Is there anything left to say about the Beatles? You know the story. You’ve heard the songs. Maybe you’ve even decoded the hidden messages on Revolution 9. But there are still secrets to be uncovered within the Beatles’ mythology. Their first foray into film, A HARD DAY’S NIGHT (1964) was just the beginning of a strange and unpredictable relationship between the Fab Four and the world of cinema. From Jodorowsky’s THE HOLY MOUNTAIN (1973) to Bruce Robinson’s WITHNAIL AND I (1987), the Beatles played crucial roles in a number of cult classics and bizarre obscurities.
The band’s surrealist leanings were present from the moment they first stumbled onto the big screen. They chose Richard Lester to direct A HARD DAY’S NIGHT purely on the strength of a short film he’d made starring Spike Milligan. It was more than enough reason for four massive fans of The Goon Show to offer him the director’s chair.
A couple of years later, Lester would get John Lennon on board for his barbed satire HOW I WON THE WAR (1967). Lennon, at a loose end during the Beatles’ 1966 hiatus, later admitted to signing up for the role of Gripweed purely because he didn’t know what else to do with himself at the time. Hanging around the Spanish set, he wrote Strawberry Fields Forever. Lennon wouldn’t act in a feature again, although he did co-direct some bold experiments in video art with Yoko Ono, the most notable being 1969’s RAPE and 1971’s ERECTION. But his lasting legacy for cult cinema was yet to come.
After catching a late-night screening of Alejandro Jodorowsky’s metaphysical western EL TOPO in 1970, Lennon became instrumental in ensuring distribution of the film in North America. Furthermore, he also convinced Allen Klein (then president of Apple Corps) to give Jodorowsky $1 million towards his next project, the dazzlingly ambitious THE HOLY MOUNTAIN (1973).
Meanwhile, Ringo Starr’s acting career was on a decidedly leftfield trajectory. By the dawn of the 1970s, he’d already chalked up a starring role in THE MAGIC CHRISTIAN (1969) alongside Peter Sellers, Roman Polanski, Christopher Lee and Raquel Welch. He followed this up by playing Larry the Dwarf/Frank Zappa in 200 MOTELS (1971) before assuming a bad Mexican accent and firing off multiple rounds while screaming “I kill you!” in a 1971 spaghetti western called BLINDMAN.
A short tenure in the director’s chair followed (for T. Rex’s 1972 concert film BORN TO BOOGIE) before Starr returned to his oddball acting career with SON OF DRACULA (1974). Co-starring Harry Nilsson, this insane mess of a film is nowhere near as good as it sounds – in spite of the best efforts of director Freddie Francis, better known as the cinematographer on Jack Clayton’s THE INNOCENTS (1961) and David Lynch’s THE ELEPHANT MAN (1980).
While Ringo was clowning around in a wizard costume, Paul McCartney was sticking to the music in the mid-’70s. McCartney could, however, take credit for first taking the Beatles’ cinematic dabbling into stranger realms. He’s generally acknowledged (and occasionally castigated) as the driving force behind the chaotic, quintessentially English bus trip TV special MAGICAL MYSTERY TOUR (1967). Shot in eye-popping psychedelic colour, the film received a critical mauling when the BBC screened it on Boxing Day in not-so-psychedelic black and white.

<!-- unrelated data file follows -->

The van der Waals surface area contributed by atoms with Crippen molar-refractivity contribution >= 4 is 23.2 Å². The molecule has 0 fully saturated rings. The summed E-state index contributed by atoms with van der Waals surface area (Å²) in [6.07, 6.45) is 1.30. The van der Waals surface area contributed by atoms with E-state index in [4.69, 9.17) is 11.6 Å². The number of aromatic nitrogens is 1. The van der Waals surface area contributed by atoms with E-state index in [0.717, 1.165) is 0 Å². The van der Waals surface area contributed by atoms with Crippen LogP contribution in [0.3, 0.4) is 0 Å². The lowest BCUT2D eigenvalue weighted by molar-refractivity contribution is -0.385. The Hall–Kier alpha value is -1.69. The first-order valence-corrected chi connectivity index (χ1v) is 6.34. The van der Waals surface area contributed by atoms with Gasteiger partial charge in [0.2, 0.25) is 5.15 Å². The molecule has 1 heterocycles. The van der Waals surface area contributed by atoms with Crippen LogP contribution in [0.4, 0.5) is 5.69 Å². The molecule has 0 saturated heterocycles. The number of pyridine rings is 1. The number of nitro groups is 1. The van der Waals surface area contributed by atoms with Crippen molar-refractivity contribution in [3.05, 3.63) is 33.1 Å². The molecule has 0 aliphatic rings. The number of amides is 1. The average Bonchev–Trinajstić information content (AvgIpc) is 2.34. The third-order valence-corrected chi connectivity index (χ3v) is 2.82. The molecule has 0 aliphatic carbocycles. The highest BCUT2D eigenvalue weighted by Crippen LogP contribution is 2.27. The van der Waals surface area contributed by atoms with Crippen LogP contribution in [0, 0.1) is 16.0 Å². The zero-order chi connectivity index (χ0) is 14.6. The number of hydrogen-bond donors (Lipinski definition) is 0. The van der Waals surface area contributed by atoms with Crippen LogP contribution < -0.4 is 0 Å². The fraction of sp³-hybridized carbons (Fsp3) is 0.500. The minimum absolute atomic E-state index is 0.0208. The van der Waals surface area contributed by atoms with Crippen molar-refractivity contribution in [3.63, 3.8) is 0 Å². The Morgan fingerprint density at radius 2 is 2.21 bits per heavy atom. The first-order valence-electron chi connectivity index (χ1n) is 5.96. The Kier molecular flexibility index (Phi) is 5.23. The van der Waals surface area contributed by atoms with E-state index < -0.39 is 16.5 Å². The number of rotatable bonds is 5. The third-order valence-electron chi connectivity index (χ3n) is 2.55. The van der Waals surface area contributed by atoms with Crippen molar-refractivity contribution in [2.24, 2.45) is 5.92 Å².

Another McCartney idea followed. LET IT BE (1970) was supposed to be a fly-on-the-wall documentary following the Beatles as they wrote, rehearsed and performed an entirely new album. The resultant film has remained largely unavailable since its VHS release in the 1980s. You can understand why: it’s a car crash, albeit a morbidly fascinating one as the world’s biggest rock band implodes before our eyes. It sort of comes together in the last act, of course, when the Beatles set up shop on the roof of Apple Studios and get through a blistering 42-minute impromptu set before the police shut them down. Not a bad way to play your last ever concert together.
George Harrison in particular looks to be suffering on the set of LET IT BE, his tensions with McCartney clearly reaching breaking point as he quips “I won’t play at all if you don’t want me to.” It would be another eight years before Harrison made a messianic mark on the film world, coming to the rescue of his Python friends.
In 1978, the production of MONTY PYTHON’S LIFE OF BRIAN (1979) was firmly on the skids after a jumpy EMI finally got around to reading the script and, freaked out by the inflammatory religious content, pulled out. Harrison stepped in to fund the film to the tune of £3 million, setting up HandMade Films in the process (and nabbing himself a nice cameo as ‘the owner of the mount’).
HandMade Films went on to make some iconic British pictures of the 1980s, including THE LONG GOOD FRIDAY (1980), THE MISSIONARY (1982) and WITHNAIL AND I (1987), as well as lesser-known curios such as Nicolas Roeg’s psychodrama TRACK 29 (1988), written by Dennis Potter and starring the young Gary Oldman.
Sadly, Harrison’s venture into film production ended in acrimony and a $25 million lawsuit against his dodgy business partner Denis O’Brien in 1988. By this stage, McCartney was settling into his role as elder statesman of British rock, Starr was speaking to a new generation as the narrator of Thomas the Tank Engine, and Lennon had long since departed this earth. The curtain was pretty much down on the former Beatles’ most involved years in cinema.
Perhaps it’s not surprising that the 1960s’ greatest band had a hand in the movies: they were well-connected cultural icons with money to burn. This enabled them to make their own anarchically funny films, generate some truly strange, now hard-to-find obscurities, and in Harrison’s case make an immense contribution to British cinema. They may not have had the same monumental impact on film culture as they did on popular music, but they enriched the film world, making it a better, weirder place.